Crash Course in Pricing your Yoga Classes
When you’re starting up your yoga business, your overhead will be different than if you were a guest yoga teacher at a studio. You have to worry about things like rent and electricity. You also want to make a profit (although that’s quite unlikely for the first 2 years you’re in business).
But you shouldn’t price yourself out of the market. This is a term we use in business to mean a product or service is so vastly over-priced nobody in the market will buy it, no matter how good it is. You don’t want to price your yoga classes so high that nobody in your city can afford them. This will only drive students to your competitors.
This is where market research comes in. Check out the prices and clientele for yoga studios within a 5-10 mile radius of where you are going to open your yoga studio. You can do a lot of this online, and in the event a studio doesn’t have a website, you can simply call and ask.
If you find most studios in your area are offering classes for $20-$30, you will be right on the money (so to speak) if you price your drop-in classes at $18-$25. This will ensure you're priced competitively.
Some packages to consider offering:
- Block of Classes
- Special Events
- Private Lessons
Class packages and memberships are similar to that of gym memberships. Structured right they bring in more revenue, even if the packages are priced to offer the student a discount. Students are more likely to come to classes if they already paid for them, making your studio look busy and popular. Furthermore, most students are likely to renew their membership at least once.
Types of packages include:
- Blocks of Classes
- Themed Courses
Blocks of Classes
Consider offering a block of 10 classes that can be purchased for slightly less than what you charge for drop-ins. If you charge $20 per drop-in, consider offering a block of 10 classes for $180. This will save the customer $20 (the cost of one class), but give you a guaranteed $180 in sales.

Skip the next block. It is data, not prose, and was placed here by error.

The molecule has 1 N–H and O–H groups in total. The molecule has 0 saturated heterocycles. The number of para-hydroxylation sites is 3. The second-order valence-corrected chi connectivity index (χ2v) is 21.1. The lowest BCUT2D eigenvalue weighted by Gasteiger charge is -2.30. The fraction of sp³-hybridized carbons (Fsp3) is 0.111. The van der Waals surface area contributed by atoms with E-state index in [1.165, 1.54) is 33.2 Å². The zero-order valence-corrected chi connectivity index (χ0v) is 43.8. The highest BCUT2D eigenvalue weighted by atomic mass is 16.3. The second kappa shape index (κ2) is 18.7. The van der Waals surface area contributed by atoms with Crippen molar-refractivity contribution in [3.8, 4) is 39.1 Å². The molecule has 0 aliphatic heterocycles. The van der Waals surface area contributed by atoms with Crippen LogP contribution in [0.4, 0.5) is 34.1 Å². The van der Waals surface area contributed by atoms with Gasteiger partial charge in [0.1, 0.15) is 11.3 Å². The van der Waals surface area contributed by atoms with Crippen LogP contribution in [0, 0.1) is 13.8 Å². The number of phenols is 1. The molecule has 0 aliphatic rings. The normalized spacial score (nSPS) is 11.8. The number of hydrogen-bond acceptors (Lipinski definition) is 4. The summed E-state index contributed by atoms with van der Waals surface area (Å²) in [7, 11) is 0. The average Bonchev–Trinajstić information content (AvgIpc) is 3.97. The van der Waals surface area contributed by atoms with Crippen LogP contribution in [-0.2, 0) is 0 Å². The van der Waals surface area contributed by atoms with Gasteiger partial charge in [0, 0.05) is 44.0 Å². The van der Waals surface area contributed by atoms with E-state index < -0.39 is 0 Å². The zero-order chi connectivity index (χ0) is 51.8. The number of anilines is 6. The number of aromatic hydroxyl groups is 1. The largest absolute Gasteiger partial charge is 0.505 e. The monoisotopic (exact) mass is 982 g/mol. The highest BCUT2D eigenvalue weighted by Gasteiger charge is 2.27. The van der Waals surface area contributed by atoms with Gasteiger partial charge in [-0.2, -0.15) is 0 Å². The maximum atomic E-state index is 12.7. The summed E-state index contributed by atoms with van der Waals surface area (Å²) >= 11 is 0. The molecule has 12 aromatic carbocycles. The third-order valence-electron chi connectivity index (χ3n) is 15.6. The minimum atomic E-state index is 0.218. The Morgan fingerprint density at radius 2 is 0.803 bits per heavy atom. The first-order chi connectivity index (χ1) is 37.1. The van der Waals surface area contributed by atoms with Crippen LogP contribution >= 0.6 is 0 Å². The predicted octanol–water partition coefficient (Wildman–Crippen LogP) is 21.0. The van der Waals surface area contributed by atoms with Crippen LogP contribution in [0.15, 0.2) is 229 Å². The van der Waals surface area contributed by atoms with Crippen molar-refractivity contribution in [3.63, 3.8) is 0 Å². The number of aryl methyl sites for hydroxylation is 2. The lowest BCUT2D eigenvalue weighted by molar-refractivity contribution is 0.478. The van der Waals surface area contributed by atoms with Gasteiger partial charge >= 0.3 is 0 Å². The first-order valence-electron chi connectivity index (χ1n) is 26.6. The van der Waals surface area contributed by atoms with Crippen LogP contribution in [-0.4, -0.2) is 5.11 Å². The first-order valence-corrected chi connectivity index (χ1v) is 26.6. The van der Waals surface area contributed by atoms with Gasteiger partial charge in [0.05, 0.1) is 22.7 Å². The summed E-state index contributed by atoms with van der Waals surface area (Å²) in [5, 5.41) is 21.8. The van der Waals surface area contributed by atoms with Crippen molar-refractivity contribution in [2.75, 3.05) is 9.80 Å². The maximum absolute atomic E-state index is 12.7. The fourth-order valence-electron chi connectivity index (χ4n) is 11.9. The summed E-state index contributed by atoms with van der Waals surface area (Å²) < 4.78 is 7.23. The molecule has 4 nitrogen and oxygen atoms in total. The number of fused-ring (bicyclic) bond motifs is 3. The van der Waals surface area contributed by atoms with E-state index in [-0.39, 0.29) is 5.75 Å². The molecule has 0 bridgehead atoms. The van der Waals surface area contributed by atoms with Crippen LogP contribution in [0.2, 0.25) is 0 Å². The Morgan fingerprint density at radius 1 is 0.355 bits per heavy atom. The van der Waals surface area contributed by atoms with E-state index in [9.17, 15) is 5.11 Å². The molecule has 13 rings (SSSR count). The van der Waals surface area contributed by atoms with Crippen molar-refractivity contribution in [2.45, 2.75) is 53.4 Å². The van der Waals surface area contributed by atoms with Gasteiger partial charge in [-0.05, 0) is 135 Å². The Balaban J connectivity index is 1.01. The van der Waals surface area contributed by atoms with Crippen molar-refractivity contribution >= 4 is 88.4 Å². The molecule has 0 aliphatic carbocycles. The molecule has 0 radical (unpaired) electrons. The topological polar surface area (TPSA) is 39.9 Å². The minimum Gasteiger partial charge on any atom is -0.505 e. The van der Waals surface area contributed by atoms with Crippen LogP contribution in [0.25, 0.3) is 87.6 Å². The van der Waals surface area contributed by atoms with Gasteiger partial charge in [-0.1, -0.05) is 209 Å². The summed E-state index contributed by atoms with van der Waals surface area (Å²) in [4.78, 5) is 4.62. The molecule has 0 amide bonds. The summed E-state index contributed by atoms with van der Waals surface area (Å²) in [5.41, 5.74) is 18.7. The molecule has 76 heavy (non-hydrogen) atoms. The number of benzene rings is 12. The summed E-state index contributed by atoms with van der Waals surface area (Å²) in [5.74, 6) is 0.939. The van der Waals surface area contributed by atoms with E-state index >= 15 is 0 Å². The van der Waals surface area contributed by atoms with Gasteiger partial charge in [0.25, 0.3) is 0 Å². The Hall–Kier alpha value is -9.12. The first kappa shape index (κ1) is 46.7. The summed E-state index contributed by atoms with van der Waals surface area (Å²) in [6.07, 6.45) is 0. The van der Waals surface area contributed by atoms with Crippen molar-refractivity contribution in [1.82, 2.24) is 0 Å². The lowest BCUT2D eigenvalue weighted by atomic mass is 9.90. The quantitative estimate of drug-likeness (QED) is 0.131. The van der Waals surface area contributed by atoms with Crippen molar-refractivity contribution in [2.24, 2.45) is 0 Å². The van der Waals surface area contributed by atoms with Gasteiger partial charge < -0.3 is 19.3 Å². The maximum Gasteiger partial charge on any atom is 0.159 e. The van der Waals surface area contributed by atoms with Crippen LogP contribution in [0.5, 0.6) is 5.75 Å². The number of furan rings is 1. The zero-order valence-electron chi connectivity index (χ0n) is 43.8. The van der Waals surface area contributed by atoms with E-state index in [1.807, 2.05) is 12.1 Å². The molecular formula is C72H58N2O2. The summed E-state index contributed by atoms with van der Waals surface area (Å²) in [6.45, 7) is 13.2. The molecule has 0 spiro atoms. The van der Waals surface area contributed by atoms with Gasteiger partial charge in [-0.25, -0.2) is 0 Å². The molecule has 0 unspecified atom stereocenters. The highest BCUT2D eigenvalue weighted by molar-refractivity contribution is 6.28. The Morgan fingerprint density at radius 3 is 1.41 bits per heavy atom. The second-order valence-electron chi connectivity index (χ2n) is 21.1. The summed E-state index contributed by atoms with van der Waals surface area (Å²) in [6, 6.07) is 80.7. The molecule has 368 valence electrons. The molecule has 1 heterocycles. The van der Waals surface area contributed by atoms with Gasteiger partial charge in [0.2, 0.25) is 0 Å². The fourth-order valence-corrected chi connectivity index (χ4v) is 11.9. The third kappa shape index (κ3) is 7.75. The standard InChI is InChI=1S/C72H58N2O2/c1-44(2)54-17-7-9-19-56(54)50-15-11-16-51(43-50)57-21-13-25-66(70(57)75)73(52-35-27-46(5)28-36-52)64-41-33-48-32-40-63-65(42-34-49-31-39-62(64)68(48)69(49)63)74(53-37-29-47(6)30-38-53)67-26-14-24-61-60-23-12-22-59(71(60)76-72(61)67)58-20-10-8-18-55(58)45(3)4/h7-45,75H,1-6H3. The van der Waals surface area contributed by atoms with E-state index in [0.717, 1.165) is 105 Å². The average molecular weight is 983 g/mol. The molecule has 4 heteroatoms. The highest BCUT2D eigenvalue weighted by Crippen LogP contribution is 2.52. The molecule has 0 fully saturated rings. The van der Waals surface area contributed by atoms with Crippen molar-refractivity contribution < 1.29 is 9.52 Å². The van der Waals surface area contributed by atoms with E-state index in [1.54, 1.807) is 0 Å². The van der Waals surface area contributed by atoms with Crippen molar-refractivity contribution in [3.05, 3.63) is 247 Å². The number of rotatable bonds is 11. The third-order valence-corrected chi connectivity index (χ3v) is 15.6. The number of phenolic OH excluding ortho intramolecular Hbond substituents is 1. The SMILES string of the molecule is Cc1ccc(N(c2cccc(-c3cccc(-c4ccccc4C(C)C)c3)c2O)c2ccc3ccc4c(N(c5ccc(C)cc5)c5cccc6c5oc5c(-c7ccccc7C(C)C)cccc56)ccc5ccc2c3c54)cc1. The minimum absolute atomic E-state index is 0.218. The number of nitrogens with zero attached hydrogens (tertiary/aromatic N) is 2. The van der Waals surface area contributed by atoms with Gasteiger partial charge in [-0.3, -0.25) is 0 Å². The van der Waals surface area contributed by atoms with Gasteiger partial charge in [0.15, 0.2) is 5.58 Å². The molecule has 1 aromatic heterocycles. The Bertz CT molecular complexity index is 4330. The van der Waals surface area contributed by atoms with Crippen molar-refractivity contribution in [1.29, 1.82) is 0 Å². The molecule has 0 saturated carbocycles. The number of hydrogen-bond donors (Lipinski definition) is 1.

Putting a time frame on the classes is a good idea. The student has 2 months to attend their pre-paid classes, for example. The more classes the purchase, extend the use by date so the student doesn’t feel pressured.
Popular blocks of classes and durations include:
- 7 classes – 1 month
- 10 classes – 1 month
- 14 classes – 2 months
- 20 classes – 3 months
- 30 classes – 6 months
If you don’t have yoga studio software or accounting software, you can track this using a simple spreadsheet, and giving the student a punch card with a use by date (similar to a coffee loyalty card) so the student always knows how many classes they have remaining.
Yoga studio memberships are a very popular way to go because they make good business sense. A membership is priced at a considerable discount than what the student would pay if they were purchasing the classes as drop-ins, and also comes with perks, making your student feel special. Some studios report as many as 60% of their regular students opt for a membership package.
You can structure your membership package however you see fit, adjusting the price and perks to fit your clientele.
Most studio memberships work something like this:
- A monthly fee ($200)
- Unlimited yoga classes
- 20% discount on workshops, special events, and teacher training
- 15% discount on yoga supplies
- 2 free passes per month to bring a friend
You should plan on a member attending classes 3 days a week. Some will attend 5 days a week while others only 2 days a week. 3 is just about average.
When you structure your membership program, take the cost of the membership, and divide it by 12 classes per month.
If you charge $200 for the membership and a student attends 12 classes a month, the average cost will be $16.6 per class The per class cost should be low enough that a student feels they are getting a break by purchasing a membership, but high enough you don’t feel as though you’re losing much money. It’s a careful balance.
If you’re trying to drum up new membership or interest in a new style of yoga, you could offer special rates for Themed Courses. A Yoga Course is made up of smaller yoga classes that build upon one another to give the student a more robust understanding of the topic.
Popular themed courses are:
- Beginner’s Yoga
- Introduction to Ashtanga
- Beginner’s Inversions
- Vinyasa Flow for Beginners
Themed courses can be used to attract new students, or let students learn something more in depth than they would in regular classes. Themed courses are usually priced so the average per class is slightly lower than that of the drop in rate.
Photo from Dahn Yoga.
- Posted in: Yoga Business
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